She went on to cite that is the reason the family chose to hold a memorial archery shoot honoring the adventurous young redhead whose heart seemed to always be in the right place.

“It was a big passion of his, and that’s why we want to get more families and kids involved in something he loved to do,” Lena said. “The biggest thing is that they do something he loved to do.”

Ryker agreed, “We decided to have an archery shoot because he shot bow with me all the time…we’re trying to have an archery shoot and bring more kids into it.”

This is the first year that the Bergos and Zeller feel ready to take over organizing the shoot, as the first August after Hunter’s accident, their tears were just too close to the surface.

Lena said, “This is our first year to put this on. I think there were between 400 and 500 people at the first two, but we didn’t put those on. We’re hoping that there will be lots of kids, because that’s the big thing about Hunter’s shoot. There’s a lot of hunting equipment and a kids’ bow to be given away, some door prizes.”

There’ll be a silent auction, and the list of door prizes includes a new youth setup Hoyt bow, youth ATV helmets, fishing gear, a hunting blind and more, and the list of activities for families to enjoy together encompasses free wood sign painting, kids’ face-painting, target practice and snow-cone munching.

“It’s really something the whole family can go to. Shooting at the targets will be fun, just walking the trails, something for everybody, and the proceeds go to two families in Lanesboro going through harder times,” she added.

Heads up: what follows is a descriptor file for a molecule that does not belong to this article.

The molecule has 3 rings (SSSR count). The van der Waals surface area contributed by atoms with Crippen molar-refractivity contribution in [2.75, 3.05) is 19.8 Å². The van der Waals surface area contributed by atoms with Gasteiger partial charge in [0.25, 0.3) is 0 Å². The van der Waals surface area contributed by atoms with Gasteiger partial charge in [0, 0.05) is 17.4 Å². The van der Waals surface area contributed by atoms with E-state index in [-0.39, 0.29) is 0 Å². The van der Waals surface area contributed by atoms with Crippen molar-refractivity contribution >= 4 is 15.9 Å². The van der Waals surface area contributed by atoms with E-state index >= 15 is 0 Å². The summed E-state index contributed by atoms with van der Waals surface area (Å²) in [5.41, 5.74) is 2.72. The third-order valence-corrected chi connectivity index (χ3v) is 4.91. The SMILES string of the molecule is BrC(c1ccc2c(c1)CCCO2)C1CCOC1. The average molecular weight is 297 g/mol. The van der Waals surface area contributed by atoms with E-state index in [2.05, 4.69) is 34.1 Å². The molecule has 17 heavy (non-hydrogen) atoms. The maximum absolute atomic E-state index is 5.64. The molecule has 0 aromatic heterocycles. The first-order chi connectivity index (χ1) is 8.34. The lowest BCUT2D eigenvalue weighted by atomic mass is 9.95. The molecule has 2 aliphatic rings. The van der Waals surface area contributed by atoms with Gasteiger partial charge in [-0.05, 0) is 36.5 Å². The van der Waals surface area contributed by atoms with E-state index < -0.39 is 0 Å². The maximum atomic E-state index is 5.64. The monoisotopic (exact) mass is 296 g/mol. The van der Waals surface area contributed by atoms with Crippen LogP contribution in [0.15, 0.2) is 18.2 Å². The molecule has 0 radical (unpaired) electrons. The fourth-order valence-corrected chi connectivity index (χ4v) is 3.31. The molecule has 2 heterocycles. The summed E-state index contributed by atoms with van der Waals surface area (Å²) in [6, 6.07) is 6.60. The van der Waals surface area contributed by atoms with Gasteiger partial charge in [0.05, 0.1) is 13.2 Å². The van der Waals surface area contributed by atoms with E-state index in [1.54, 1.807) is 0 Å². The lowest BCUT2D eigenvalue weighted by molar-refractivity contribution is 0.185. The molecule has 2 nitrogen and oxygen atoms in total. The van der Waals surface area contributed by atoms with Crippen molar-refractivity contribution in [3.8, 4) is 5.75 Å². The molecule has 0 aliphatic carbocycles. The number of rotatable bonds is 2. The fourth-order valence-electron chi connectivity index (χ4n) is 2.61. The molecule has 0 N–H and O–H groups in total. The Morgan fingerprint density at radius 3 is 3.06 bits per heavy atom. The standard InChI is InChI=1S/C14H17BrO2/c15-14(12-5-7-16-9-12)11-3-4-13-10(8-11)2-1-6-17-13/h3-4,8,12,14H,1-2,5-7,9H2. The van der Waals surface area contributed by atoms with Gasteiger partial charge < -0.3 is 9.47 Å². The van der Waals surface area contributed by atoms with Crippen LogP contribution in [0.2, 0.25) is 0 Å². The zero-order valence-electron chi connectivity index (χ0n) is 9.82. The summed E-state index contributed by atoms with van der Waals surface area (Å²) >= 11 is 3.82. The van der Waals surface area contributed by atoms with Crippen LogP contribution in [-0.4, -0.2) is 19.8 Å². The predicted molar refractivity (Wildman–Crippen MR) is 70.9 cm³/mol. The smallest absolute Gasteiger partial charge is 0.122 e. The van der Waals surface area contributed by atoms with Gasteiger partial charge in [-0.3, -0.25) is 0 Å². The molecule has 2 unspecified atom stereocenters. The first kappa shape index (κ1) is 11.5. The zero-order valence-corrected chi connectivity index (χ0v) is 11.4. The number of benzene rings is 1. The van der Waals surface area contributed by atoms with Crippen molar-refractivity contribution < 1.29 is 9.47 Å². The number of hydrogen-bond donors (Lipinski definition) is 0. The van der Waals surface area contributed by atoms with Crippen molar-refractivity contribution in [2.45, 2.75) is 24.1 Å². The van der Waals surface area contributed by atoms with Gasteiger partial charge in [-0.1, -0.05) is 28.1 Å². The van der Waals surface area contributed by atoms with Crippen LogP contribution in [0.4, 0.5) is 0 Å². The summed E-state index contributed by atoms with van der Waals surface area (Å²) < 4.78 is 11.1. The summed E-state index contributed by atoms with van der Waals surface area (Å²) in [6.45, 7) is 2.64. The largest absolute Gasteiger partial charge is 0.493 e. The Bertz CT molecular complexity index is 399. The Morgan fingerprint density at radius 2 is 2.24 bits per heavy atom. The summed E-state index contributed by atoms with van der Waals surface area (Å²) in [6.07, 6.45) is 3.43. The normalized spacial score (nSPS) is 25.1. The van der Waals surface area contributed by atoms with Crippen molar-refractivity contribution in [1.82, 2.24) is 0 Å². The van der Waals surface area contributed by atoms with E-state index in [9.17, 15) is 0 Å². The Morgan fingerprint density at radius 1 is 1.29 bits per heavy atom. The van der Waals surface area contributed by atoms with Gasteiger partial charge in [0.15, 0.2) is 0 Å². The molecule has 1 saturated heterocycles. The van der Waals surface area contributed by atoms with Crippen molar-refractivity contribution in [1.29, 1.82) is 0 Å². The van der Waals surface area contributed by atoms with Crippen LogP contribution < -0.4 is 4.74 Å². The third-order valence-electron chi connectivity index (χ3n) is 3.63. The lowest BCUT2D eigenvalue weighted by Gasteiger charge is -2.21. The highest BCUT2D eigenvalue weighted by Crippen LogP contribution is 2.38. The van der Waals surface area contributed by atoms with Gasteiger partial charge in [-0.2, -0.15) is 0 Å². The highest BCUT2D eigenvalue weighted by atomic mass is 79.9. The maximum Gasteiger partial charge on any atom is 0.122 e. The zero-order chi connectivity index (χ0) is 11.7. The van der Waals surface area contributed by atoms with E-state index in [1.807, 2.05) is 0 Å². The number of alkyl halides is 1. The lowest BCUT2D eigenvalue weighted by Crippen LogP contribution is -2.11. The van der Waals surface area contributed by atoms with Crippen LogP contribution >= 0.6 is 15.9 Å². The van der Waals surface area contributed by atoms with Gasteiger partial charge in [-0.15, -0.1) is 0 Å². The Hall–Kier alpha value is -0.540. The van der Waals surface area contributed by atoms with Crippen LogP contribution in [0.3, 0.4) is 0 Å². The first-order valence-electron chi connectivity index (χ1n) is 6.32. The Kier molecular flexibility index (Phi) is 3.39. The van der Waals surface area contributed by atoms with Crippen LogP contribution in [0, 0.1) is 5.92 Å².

Lena and Ryker are pleased that the event will bring families together, but also that they’ll be assisting two Lanesboro-area families that have undergone some frustratingly hard times in the past year.

Ryker explained, “The money goes to two families from Lanesboro — one has kids who go to Lanesboro, and he, their dad, is battling terminal cancer, and another family’s son is supposed to be a sophomore at Lanesboro but had a bone marrow transplant and missed all school year waiting for a donor. He couldn’t go out of the house.”

The photos of Hunter, a lanky little boy with the red hair, the big toothy grin and a bow or fishing line in hand keep Hunter’s family striving to do what they know he’d do — help if someone needed it.

That’s why the Hunter Bergo Heart of Gold Memorial Archery Shoot is set for this Sunday, Aug. 12, from 9 a.m. to 5 p.m. at Eagle Bluff Environmental Learning Center outside of Lanesboro, 28097 Goodview Dr. Donations are being accepted, and more information can be found by calling Ryker Bergo at 507-208-5068, Lena Bergo at 414-870-1663, Cheryl Zeller at 507-316-5038, or Jon at 507-951-5515.

Checks made out to the Hunter Bergo Memorial Fund may be mailed to 31400 State Hwy. 30, Chatfield, MN, 55923. Cost to attend and participate in the archery shoot is $15 per adult shooter, $10 per child shooter, age 9 to 16, and free for those 8 and under, and cost of admission includes a meal.

Organizers hope that the time with one’s child doing something fun and helping others is worth so much more than the price of admission.

Ryker said he hopes people remember that Hunter cared about everybody more than himself. “He always wanted everybody to feel good,” he concluded.